A copy of an early pencil sketch of Fernshaw in Victoria.
A copy of an early pencil sketch of Fernshaw in Victoria by Louis Buvelot.
Louis Buvelot ( 1814–1888), born Abram-Louis Buvelot, was a Swiss landscape painter who lived 17 years in Brazil and following 5 years back in Switzerland stayed 23 years in Australia, where he influenced the Heidelberg School of painters. Arriving in Melbourne in February 1865, after leaving the cold of Switzerland, which was impacting on his health, for the warmth of Australia, Buvelot was in business as a photographer in Bourke Street for a year but soon resumed his painting. He lived in Melbourne for a number of years before moving to Fitzroy. The National Gallery of Victoria purchased two of his paintings and he continued painting until his death in 1888. He was buried at the Boroondara Cemetery, where a large monument was erected in his memory.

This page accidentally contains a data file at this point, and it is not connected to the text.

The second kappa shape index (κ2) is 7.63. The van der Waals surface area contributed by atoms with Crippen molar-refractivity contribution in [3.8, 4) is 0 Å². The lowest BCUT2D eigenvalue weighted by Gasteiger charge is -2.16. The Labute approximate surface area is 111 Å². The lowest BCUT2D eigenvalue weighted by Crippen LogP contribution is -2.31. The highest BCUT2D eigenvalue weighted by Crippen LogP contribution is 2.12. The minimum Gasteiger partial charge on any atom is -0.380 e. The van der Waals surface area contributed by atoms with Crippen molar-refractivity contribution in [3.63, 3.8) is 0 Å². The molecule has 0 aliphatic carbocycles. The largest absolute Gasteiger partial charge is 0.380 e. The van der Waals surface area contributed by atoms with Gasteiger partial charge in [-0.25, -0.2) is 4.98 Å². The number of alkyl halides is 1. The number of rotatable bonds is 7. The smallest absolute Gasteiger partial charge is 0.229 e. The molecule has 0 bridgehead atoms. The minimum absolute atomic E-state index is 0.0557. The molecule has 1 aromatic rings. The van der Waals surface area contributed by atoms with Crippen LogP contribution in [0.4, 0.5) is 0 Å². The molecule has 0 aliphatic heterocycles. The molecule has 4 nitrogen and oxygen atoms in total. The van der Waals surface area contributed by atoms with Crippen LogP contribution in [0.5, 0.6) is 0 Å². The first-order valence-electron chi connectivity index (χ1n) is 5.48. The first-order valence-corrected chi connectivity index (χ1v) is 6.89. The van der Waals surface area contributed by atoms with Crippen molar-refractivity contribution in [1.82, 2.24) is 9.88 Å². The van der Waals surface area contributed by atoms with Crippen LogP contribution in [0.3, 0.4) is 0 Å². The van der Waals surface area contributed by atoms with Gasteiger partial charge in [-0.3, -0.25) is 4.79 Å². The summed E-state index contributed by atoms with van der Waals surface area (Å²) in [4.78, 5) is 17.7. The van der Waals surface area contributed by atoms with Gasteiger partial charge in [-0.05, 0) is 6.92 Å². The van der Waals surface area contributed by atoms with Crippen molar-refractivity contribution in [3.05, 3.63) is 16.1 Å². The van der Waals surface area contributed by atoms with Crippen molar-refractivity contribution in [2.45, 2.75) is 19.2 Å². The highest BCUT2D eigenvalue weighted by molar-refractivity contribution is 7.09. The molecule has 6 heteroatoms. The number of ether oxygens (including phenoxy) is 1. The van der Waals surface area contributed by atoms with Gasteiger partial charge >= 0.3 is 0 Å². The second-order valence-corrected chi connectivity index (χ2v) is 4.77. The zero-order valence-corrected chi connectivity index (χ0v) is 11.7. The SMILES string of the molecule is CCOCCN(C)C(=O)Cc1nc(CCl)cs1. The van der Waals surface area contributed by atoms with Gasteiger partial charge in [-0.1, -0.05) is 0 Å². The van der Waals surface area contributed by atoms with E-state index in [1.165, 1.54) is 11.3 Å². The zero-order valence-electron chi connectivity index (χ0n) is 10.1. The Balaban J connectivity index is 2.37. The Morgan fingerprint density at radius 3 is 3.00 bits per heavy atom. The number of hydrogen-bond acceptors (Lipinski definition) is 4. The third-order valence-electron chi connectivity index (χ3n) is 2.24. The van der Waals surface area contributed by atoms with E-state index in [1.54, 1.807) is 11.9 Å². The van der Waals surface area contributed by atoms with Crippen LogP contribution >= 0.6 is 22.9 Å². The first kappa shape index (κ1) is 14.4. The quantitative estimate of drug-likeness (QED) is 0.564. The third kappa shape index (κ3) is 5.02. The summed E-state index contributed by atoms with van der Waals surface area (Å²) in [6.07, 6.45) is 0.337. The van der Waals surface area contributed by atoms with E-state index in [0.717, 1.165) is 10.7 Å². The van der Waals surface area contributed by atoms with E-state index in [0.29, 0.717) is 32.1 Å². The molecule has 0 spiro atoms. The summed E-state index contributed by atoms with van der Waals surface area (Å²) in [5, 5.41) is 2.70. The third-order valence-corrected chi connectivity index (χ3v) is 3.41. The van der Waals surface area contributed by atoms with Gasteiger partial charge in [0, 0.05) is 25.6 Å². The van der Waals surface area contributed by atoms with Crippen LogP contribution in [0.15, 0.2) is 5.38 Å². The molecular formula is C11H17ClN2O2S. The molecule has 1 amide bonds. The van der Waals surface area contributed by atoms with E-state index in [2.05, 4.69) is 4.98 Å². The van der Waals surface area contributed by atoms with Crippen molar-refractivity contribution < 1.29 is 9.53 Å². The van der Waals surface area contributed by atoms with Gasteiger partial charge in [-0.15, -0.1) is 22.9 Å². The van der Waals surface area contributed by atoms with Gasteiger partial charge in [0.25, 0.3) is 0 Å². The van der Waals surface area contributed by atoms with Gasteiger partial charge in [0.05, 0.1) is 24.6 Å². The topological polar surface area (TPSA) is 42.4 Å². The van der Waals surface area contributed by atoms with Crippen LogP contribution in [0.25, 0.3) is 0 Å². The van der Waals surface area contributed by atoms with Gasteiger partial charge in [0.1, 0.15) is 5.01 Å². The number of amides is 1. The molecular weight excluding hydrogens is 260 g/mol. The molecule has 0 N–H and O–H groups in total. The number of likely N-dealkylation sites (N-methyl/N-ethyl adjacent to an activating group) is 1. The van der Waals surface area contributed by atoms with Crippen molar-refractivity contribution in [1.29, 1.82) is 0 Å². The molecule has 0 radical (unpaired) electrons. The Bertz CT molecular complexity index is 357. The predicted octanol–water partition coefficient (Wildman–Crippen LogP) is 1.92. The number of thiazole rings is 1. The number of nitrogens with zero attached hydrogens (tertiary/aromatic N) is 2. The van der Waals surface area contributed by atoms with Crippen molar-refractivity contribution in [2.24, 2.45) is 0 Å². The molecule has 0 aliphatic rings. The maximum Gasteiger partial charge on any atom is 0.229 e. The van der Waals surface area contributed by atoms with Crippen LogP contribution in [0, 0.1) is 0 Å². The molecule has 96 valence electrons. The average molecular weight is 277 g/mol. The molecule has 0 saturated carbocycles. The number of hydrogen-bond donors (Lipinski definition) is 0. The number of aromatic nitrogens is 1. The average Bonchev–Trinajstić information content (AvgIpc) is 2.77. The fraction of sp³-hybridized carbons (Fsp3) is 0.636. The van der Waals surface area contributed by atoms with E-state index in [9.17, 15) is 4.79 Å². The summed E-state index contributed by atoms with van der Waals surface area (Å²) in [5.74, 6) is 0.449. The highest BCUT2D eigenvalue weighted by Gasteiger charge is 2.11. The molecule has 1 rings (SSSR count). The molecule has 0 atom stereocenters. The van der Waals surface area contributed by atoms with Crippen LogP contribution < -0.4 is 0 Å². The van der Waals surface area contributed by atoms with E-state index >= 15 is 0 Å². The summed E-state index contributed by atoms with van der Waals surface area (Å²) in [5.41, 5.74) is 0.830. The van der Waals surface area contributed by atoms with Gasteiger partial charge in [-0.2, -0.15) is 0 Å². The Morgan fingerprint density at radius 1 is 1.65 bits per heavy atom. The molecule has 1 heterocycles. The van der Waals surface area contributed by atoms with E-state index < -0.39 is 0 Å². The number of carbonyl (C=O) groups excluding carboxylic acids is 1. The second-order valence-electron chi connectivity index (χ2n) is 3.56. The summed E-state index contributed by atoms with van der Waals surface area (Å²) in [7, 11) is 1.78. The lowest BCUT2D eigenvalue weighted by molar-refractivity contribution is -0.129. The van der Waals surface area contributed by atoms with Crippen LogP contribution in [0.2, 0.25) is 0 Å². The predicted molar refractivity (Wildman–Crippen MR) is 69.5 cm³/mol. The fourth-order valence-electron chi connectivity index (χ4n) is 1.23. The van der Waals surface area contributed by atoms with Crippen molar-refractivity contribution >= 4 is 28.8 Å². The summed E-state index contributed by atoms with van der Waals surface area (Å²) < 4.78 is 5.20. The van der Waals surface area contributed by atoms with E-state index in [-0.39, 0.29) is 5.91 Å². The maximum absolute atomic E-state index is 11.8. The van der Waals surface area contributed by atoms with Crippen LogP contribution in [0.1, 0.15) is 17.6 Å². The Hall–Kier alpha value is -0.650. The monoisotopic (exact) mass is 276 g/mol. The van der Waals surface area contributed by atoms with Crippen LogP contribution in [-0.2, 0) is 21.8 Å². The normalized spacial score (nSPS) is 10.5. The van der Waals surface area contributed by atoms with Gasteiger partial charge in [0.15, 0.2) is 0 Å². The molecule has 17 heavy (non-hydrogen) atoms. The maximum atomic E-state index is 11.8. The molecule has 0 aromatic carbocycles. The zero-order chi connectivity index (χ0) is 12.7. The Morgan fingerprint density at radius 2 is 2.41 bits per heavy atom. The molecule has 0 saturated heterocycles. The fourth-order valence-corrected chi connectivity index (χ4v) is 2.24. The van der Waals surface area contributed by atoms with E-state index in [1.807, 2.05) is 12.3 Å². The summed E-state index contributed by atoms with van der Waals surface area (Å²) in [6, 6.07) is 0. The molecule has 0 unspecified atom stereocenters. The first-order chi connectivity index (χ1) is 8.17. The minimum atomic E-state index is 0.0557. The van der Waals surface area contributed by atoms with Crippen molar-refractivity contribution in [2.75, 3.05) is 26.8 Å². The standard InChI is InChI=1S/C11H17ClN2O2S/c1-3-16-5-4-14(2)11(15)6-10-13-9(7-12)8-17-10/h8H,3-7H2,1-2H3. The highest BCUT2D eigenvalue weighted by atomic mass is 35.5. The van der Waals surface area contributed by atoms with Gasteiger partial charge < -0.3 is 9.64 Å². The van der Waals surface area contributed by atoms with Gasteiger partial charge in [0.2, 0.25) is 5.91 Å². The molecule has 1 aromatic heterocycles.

Fernshaw was a rural township 63 km northeast of Melbourne and 10 km northeast of Healesville. Situated on the Watts River, near where a log had fallen making a convenient crossing, Fernshaw was settled in the 1860s. It provided good country for orchards and berry growing. The location was at the foot of Blacks Spur, with Mounts Juliet and Mondah rising on either side, providing spectacular scenery. There were nearby fern gullies giving rise to the name – ‘shaw’ is old English for thicket or wood. By 1875 Fernshaw had a post office (1865), two hotels, a school (1871), and stores. It was famed for its beauty, attracting tourists. In 1886 the Melbourne and Metropolitan Board of Works began work on the Watts River water catchment scheme – later to become Maroondah – and the Board obtained approval for the catchment country to be reserved and kept free of settlement. This required the removal of the Fernshaw township, which was completed by about 1890.